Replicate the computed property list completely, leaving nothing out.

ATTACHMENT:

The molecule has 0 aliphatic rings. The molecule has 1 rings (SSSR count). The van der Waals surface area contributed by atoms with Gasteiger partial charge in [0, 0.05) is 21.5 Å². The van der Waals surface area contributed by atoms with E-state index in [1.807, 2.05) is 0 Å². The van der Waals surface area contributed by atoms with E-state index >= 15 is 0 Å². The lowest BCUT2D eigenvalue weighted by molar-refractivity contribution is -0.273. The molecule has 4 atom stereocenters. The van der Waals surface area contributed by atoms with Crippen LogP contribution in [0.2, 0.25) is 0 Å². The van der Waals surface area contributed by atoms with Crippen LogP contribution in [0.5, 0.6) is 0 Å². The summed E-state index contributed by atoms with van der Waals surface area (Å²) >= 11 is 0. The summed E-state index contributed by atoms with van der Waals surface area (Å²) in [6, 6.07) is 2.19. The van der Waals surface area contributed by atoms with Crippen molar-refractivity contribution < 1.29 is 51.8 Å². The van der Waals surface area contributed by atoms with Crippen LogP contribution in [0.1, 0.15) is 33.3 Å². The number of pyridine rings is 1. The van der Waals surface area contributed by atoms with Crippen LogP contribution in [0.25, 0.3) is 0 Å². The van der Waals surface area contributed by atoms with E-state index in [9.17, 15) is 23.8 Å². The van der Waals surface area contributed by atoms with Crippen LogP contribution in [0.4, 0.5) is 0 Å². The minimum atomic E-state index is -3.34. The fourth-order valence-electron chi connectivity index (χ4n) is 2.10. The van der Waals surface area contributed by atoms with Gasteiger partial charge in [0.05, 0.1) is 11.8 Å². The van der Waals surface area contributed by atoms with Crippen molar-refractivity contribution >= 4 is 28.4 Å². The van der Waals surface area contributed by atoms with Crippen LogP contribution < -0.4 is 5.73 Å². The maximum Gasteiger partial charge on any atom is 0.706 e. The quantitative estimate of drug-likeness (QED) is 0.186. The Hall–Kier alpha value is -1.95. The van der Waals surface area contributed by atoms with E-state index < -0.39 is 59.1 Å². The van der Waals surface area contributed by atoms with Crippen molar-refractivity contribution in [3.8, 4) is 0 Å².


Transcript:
The molecule has 0 aliphatic rings. The molecule has 1 rings (SSSR count). The van der Waals surface area contributed by atoms with Gasteiger partial charge in [0, 0.05) is 21.5 Å². The van der Waals surface area contributed by atoms with E-state index in [1.807, 2.05) is 0 Å². The van der Waals surface area contributed by atoms with E-state index >= 15 is 0 Å². The lowest BCUT2D eigenvalue weighted by molar-refractivity contribution is -0.273. The molecule has 4 atom stereocenters. The van der Waals surface area contributed by atoms with Crippen LogP contribution in [0.2, 0.25) is 0 Å². The van der Waals surface area contributed by atoms with Crippen LogP contribution in [0.5, 0.6) is 0 Å². The summed E-state index contributed by atoms with van der Waals surface area (Å²) >= 11 is 0. The summed E-state index contributed by atoms with van der Waals surface area (Å²) in [6, 6.07) is 2.19. The van der Waals surface area contributed by atoms with Crippen molar-refractivity contribution < 1.29 is 51.8 Å². The van der Waals surface area contributed by atoms with Crippen LogP contribution in [0.1, 0.15) is 33.3 Å². The number of pyridine rings is 1. The van der Waals surface area contributed by atoms with Crippen LogP contribution in [0.25, 0.3) is 0 Å². The van der Waals surface area contributed by atoms with E-state index in [9.17, 15) is 23.8 Å². The van der Waals surface area contributed by atoms with Crippen LogP contribution in [0.4, 0.5) is 0 Å². The minimum atomic E-state index is -3.34. The fourth-order valence-electron chi connectivity index (χ4n) is 2.10. The van der Waals surface area contributed by atoms with Gasteiger partial charge in [0.05, 0.1) is 11.8 Å². The van der Waals surface area contributed by atoms with Crippen molar-refractivity contribution >= 4 is 28.4 Å². The van der Waals surface area contributed by atoms with Crippen LogP contribution < -0.4 is 5.73 Å². The maximum Gasteiger partial charge on any atom is 0.706 e. The quantitative estimate of drug-likeness (QED) is 0.186. The Hall–Kier alpha value is -1.95. The van der Waals surface area contributed by atoms with E-state index < -0.39 is 59.1 Å². The van der Waals surface area contributed by atoms with Crippen molar-refractivity contribution in [3.8, 4) is 0 Å².